No trick, no treat
Published: Tuesday, October 23, 2012
Updated: Friday, May 17, 2013 12:05
As a young boy, I was told that Halloween was evil. “Del diablo,” they would say. As the date approached at the catholic elementary I attended in Ciudad Juárez, a bright red pamphlet would begin to circulate, outlining the beginnings of the holiday in pagan and Wiccan traditions. At the back flap in bold letters it would read: “Save this holy time to celebrate the Saints and not the devil!”
My classmates would snicker at such allegations, largely dismissing them as old-fashioned and the next day they’d all come to school with back packs full of contraband chocolate bars they’d collected the night before. One could always tell who’d been trick-or-treating because they’d be conspicuously absent from the altar-making sessions we’d have every Oct. 31 evening, in preparation for the Day of the Dead celebrations. The teachers would call roll and when somebody was absent they’d say, “Este se fue a El Paso al tricki tricki.”
My mom tells me I only trick-or-treated once, I was a one-year-old in a cat costume. Whenever she sees the picture, she proudly says, “that’s the last time you trick-or-treated.” Now, she’ll say that she didn’t let us go out on Halloween night because our religious beliefs did not support it and because she wasn’t going to condone such a heavily commercialized holiday.
I remember initially feeling resentful towards my parents and school for preventing my sisters and I from trick-or-treating. I’d look at my cousins dress in their elaborate costumes, enjoying their candy and it would annoy me that all I got to do was cut up decorations of papel picado for altars for Cantinflas or Benito Juárez. The following day on Nov. 1, however, my mom would dress my sisters and I in different typical Mexican attires, and paint a skeleton on our faces. And I admit I had fun at the Day of the Dead celebrations. I’d admire the colorful altars and the varied foods. When I got older I even won a couple calavera competitions, where I’d jokingly made fun of our principal.
Then we moved to El Paso and Halloween became inescapable. My sisters and I would beg our mom to let us trick-or-treat, but she’d say it was too dangerous and give the same speech. Instead we’d go to our grandparent’s house for a sort of get together where we’d bake a cake. Once, my grandfather insisted to my mom to at least let us hand out candy and she eventually agreed. This then became a sort of tradition, where we’d hand out candy and bake a cake at my grandparent’s house. I’d always dress up as Harry Potter and tried to scare the little kids with my sisters, and I remember actually enjoying myself doing it.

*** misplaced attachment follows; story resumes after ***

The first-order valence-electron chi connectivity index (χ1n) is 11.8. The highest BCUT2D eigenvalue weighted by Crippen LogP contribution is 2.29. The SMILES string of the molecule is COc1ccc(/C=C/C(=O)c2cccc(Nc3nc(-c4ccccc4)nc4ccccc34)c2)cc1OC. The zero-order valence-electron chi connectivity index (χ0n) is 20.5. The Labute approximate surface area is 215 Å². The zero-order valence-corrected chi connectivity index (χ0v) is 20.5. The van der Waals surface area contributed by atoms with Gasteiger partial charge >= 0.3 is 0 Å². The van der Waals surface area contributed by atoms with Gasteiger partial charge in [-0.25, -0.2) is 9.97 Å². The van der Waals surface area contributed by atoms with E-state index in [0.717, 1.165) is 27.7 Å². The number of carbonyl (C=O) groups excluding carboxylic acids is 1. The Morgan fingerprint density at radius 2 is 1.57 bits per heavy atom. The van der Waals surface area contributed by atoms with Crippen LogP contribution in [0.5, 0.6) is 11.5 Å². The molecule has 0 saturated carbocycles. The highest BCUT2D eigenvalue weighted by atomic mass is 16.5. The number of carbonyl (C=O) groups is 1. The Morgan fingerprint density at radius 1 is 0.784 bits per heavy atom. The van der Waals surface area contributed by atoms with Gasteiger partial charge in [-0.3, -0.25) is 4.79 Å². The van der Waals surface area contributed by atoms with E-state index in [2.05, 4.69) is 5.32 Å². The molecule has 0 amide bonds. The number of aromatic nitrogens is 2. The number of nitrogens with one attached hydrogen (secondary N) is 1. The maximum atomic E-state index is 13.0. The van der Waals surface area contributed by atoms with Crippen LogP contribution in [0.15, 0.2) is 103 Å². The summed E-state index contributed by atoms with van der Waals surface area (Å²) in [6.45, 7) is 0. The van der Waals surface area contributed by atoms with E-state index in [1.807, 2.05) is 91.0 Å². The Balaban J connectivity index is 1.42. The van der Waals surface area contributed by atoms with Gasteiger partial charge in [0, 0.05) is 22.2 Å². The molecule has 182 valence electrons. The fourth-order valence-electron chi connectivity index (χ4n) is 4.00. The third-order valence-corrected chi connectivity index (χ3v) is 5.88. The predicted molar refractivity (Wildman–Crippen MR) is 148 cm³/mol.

I still don’t trick-or-treat, not because I believe that it goes against my religious views, but because after all those years of wanting to do it and not being able to do it, I’ve lost interest. I don’t hold a grudge against my mother for preventing us from doing it either, because in a way I understand where she was coming from as a protective mother grounded in religion and tradition.
Recently, my sisters and my dad went out to trick or treat with our dog. They had somehow convinced my mom to let them, or she’d just gotten tired of saying no. When they asked me if I wanted to go, I told them I’d rather stay in and give out candy. They came back about 20 minutes later looking upset. Turns out our dog had vomited on the car ride over to the richer neighborhoods and they decided they would just trick-or-treat the following year. My mom just smiled at them and said, “¿Qué les dije?”
Andrés Rodríguez may be reached at email@example.com.